I also thought that, but I think the real value for advertisers is now making you connect a product with them, so the next time you go looking for a product you will notice their product and lean towards it as its a known company to you.


      Additionally, I think its PR as well. I'm not going to buy a Mercedes or a new house (which is advertised to me), but its PR for those companies (as well as referring to the point above, I might be more likely to go to Mercedes when looking for a car).


      Yet, I agree the majority of targeted ads (most of mine involving subscriptions to freemium software) are useless without a brand image.

  8. Avatar

    dftf

    Paul: "Who cares about advertisers? Seriously."


    Me: *looks at homepage of this site with my ad-blocker disabled*... 4 adverts for "Cisco HyperFlex"; 1 advert for ionos.co.uk; 1 advert for TalkTalk broadband; 1 advert for "Simply Business" (covering both full and mobile versions of the site).


    So, to answer your question: you, apparently, as otherwise why not remove all ads from your own site?

  9. Avatar

    joferm

    Microsoft has confirmed that it will disable FLoC - at least for now.

    The only long term way forward is if an independent internet body is formed to handle data collection with personal integrity in focus. If this isn't done you can be sure that EU will come up with rules that will hurt more.

    The idea behind FLoC isn't horrible. If the individual has control of their FLoC data - can bloc FLoCs they do not want to be part of - and the handling and rules were done by an independent internet organization then I would be fine with it.

    Microsoft has an interesting proposal:

    https://github.com/WICG/privacy-preserving-ads/blob/main/Parakeet.md

  10. Avatar

    bmcdonald

    Ad Guard already has it - so I am covered.


    Cheers


    B

  11. Avatar

    untitled1

    Sounds like a "nah, we're not gonna block it, thanks for asking" to me.

  12. Avatar

    north of 49th

    Does anyone know if uBlock Origin will block FLoC?

  13. Avatar

    bart

    I think Microsoft still has too much to gain from working with Google. Hence a vague answer now. But when the time is right, maybe when FLoC lands, MS can speak out against the technology and grab headlines with its browser.

    Pure speculation of course...

    • Avatar

      Daishi

      In reply to Bart:

      My pure speculation is that they just don’t want to say anything too definitive about the paramount importance of user privacy that could get thrown back at them once they’re own replacement for cookies is ready.

  14. Avatar

    longhorn

    "Does anyone know if uBlock Origin will block FLoC?"


    Yes, it will. You can check uBlock Origin on GitHub. It seems the newest version already blocks FLoC.


    • Avatar

      miamimauler

      In reply to longhorn:

      uBlock Origin and Malwarebytes Browser Guard should take care of any of this Google shenanigans.


      When will Google (and MS moving forward too it seems) get it, while disgusted by ads most of us understand the need for them but most of us are uncomfortable at the thought of being tracked and will do everything we can do to fight it.


      I get there are those who like targeted ads but they are surely the minority.

  15. Avatar

    vladimir

    I already moved to Vivaldi a few weeks ago. I guess I’ll just stay there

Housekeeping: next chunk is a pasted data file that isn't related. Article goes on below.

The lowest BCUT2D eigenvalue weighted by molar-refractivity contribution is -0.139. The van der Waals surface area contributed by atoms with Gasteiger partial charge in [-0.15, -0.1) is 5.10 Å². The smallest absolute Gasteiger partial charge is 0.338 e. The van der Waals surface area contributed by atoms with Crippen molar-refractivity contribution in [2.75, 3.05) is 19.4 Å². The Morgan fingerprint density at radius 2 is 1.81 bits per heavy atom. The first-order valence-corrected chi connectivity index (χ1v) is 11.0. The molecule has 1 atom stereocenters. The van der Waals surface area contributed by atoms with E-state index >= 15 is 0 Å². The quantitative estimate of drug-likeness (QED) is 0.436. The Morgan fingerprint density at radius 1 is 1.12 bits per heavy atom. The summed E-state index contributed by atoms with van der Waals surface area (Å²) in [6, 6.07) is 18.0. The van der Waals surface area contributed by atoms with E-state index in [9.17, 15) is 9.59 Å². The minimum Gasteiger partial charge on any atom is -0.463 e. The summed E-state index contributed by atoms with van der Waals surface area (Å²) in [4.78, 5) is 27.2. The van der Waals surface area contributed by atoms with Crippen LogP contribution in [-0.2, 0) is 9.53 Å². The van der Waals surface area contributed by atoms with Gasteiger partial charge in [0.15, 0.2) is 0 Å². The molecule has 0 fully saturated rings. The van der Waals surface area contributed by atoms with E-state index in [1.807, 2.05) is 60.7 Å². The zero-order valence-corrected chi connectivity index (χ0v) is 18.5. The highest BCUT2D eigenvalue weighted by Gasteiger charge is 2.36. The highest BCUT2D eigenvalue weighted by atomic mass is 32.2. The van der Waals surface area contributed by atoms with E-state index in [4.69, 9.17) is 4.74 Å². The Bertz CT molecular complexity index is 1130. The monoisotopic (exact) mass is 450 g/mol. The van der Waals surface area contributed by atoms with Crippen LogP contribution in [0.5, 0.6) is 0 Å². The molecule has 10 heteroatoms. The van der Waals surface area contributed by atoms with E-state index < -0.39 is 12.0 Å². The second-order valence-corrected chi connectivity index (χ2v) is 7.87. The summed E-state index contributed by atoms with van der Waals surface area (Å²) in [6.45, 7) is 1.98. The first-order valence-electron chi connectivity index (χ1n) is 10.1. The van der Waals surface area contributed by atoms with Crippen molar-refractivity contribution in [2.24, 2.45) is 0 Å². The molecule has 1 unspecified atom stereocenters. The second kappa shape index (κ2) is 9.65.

16. Avatar

    Calibr21

    Seems pretty clear to me. Edge will not support the current implementation of FLOC. However Microsoft believes there still needs to be a solution for advertisers to target ads effectively and they think the browser industry still needs to work on figuring out what that solution is.


    Microsoft knows it’s not in the webs best interest to have advertisers 100% blind on who is seeing their ads, but Googles FLOC isn’t the solution.

    • Avatar

      anoldamigauser

      In reply to Calibr21:

      "...it’s not in the webs best interest to have advertisers 100% blind on who is seeing their ads..."

      Why not? It worked just fine for print, radio and television for years. Do you actually see ads that match your interests, or are they just stuff you clicked on before, whether you are interested in purchasing or not. Ads on the internet are just flotsam and jetsam that gets in the way of seeing what one is interested in. The ones that I click through are generally just something fat-fingered on mobile that I have no use for, and no interest in seeing again.

      • Avatar

        dftf

        In reply to AnOldAmigaUser:

        "Ads on the internet are just flotsam and jetsam that gets in the way of seeing what one is interested in"


        Ads are necessary for many smaller sites to have an additional revenue-stream, as subs won't cover all costs. But my main issue with ads thesedays is how much content they cover, or the ones that autoplay video, especially with sound, or do those "floating videos" or banners where they endlessly stay-in-place as you scroll the page.


        Making ads less-annoying would definitely help matters.

    • Avatar

      Daekar

      In reply to Calibr21:

      Everyone seems to accept this idea that some degree of tracking is necessary... But why is that? Why is it not in the web's best interest for advertisers to be blind?

      • Avatar

        dftf

        In reply to Daekar:

        Well, when it comes to print-media you can kind of assume your audience there. Why place an ad for weedkiller in "Hairstylist Monthly" compared to "Gardener's Weekly", for example. Clearly the latter would be more-logical as you already know the people reading that magazine are going to be interested in the subject.


        With sites like Facebook, Twitter and YouTube -- user-generated content -- it's harder for advertisers as there isn't one main subject or theme to go-by. So without tracking they would have to pay a lot more to advertise to reach everyone, whereas tracking means a smaller ad budget as you can narrow-down your audience.

      • Avatar

        Paul Thurrott

        Who cares about advertisers? Seriously.